The Inspiring Art of Dan Gerhartz

When it comes to art books, I’m very picky about which ones I purchase and which ones I would recommend to other artists. I first started collecting books on John Singer Sargent, Anders Zorn, Joaquin Sorolla, Cecilia Beaux, Frank Benson and many other great painters of the past as an art student in college. I remember seeing my first book on Sargent by Carter Ratcliff sitting on the desk of another art student and quickly being drawn to the portrait of Lady Agnew on the front cover. I didn’t know who the artist was but I could sense that this was a master painter. Every great painting produces an emotional response within the viewer and Sargent’s work left me speechless. After class, I immediately went straight to the library and checked out the same book on Sargent and began studying each reproduction in hopes of learning something new that I could apply to my own work.


John Singer Sargent by Carter Ratcliff

That day was an eye opener for me in many ways. Up until that point, I had been measuring my own progress as a painter by comparing my work to others in my class. It wasn’t until I opened that Sargent book that I realized that I had been using the wrong measuring stick as my guide. I remember taking one of my paintings that I had felt really good about in class and placing it next to one of the reproductions in the Sargent book. I was immediately humbled. I realized that I had so much to learn and so far to go. From that day on, I began an intense study of my favorite painters which continues to this day.

Books have been an important part of my education as a painter, especially those with good color reproductions to study from. There have been many times when I have had the opportunity to study an original painting in a museum as well as a reproduction of the same painting in a book. On both occasions, I’ve learned something new. The original allowed me to see the subtle qualities that are often missed when reproduced in photographs. The reproduction provided me the opportunity to see the painting on a smaller scale and be able to study and evaluate the entire composition and design as a whole. For me, art books are not just a conversation piece to have on the coffee table, but are vital tools in my art education.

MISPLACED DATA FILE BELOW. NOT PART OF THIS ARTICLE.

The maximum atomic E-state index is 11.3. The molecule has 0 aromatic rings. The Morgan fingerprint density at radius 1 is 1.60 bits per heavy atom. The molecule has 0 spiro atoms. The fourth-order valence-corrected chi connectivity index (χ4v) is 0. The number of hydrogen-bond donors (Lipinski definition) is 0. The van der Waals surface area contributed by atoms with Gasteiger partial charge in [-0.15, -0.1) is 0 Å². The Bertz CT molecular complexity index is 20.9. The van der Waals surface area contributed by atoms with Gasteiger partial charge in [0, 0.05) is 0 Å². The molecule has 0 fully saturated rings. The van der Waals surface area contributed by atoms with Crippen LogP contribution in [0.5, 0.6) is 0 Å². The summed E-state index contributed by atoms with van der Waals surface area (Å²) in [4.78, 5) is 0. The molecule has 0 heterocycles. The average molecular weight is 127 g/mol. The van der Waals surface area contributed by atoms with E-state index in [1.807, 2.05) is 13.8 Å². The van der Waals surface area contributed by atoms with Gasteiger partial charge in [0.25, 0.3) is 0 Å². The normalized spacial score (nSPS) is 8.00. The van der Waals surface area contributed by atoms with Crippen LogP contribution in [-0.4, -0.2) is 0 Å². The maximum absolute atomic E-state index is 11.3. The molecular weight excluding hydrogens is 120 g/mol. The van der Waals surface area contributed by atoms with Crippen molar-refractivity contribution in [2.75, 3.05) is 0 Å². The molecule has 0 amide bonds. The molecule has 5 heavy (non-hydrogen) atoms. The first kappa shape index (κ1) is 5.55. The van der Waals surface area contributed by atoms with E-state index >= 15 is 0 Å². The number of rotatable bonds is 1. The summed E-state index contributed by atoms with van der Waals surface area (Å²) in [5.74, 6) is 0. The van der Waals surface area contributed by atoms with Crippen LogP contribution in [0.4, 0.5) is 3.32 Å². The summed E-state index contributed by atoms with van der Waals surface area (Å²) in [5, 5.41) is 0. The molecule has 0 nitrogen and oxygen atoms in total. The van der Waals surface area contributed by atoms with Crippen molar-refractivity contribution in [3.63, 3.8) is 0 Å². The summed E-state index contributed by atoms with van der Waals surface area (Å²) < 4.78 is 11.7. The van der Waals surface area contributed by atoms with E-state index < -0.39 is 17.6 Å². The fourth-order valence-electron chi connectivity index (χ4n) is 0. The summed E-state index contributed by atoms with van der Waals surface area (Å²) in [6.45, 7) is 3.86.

Whenever I come across a book that I get excited about, I like to pass along that information to other artists so that they, too, can be inspired as well. Dan Gerhartz’s book, Not Far from Home has quickly become one of my favorites in recent years. I first wrote about this find under the “Notes” section on my Facebook page last year. Since then, I’ve shared the book with other artists who have also had a difficult time putting it down.

Dan Gerhartz book

If there’s one word that I would use to describe Dan’s book, it would be “Inspiring”. For those of you who aren’t familiar with this artist, I would highly recommend taking a look at some of his work on his website at There is so much that can be learned from each of his paintings. In addition to the artwork, Dan has also been posting Technical Insights on his blog which explores the thought processes involved when painting, while using selected works from his book as examples. It’s not often that you get an artist of Dan’s caliber who is so willing to share what he has learned with others in such an open format. I had the opportunity to experience this generosity first hand when I met Dan a few months ago at his home and studio in Kewaskum, Wisconsin. After our visit, I walked away with not only a greater appreciation of Dan Gerhartz’s work, but a greater appreciation of the character of the man behind the paintings.

The book contains over 130 full color images of Dan Gerhartz’s paintings, most of which are full page reproductions. The images are crystal clear and in focus. I say this because there have been many times when I’ve purchased an art book, only to find that many of the pictures are blurry and out of focus. The outstanding quality of these reproductions allows an artist to study every detail of any particular painting that they choose. The book measures 12 ¼ “ x 11 ¼” and contains some of the best color reproductions that I have seen.

Here are a few examples of some of my favorite paintings that are included in Not Far from Home.


You Carried Me, 36″ x 48″, Oil

A True Gentleman

A True Gentleman, 20″ x 16″, Pastel

Looking Back

Looking Back, 48″ x 30″, Oil

Mink Creek

Mink Creek, 18″ x 24″, Oil


Amaryllis, 40″ x 30″, Oil

Sunset on still water

Sunset on Still Water, 40″ x 24″, Oil


Sparkle, 40″ x 40″, Oil


Porcelina, 40″ x 60″, Oil

If you’re looking for a book that will help inspire you as an artist, I would highly recommend this one by Dan Gerhartz. Also, if you get a chance, be sure to take a look at some of Dan’s work. I’m confident that you, too, will be inspired to pick up a paint brush and start on your own masterpiece after seeing the work of this great painter.

By |2014-02-25T16:13:34-04:00December 13th, 2011|0 Comments

About the Author:

Accepting both private and corporate commissions, premier portrait painter, Brian Neher, specializes in capturing the likenesses of clients of all ages. His work has been featured in American Artist magazine and on national public television. With each new portrait, Brian strives to create a timeless work of art that will last for generations to come.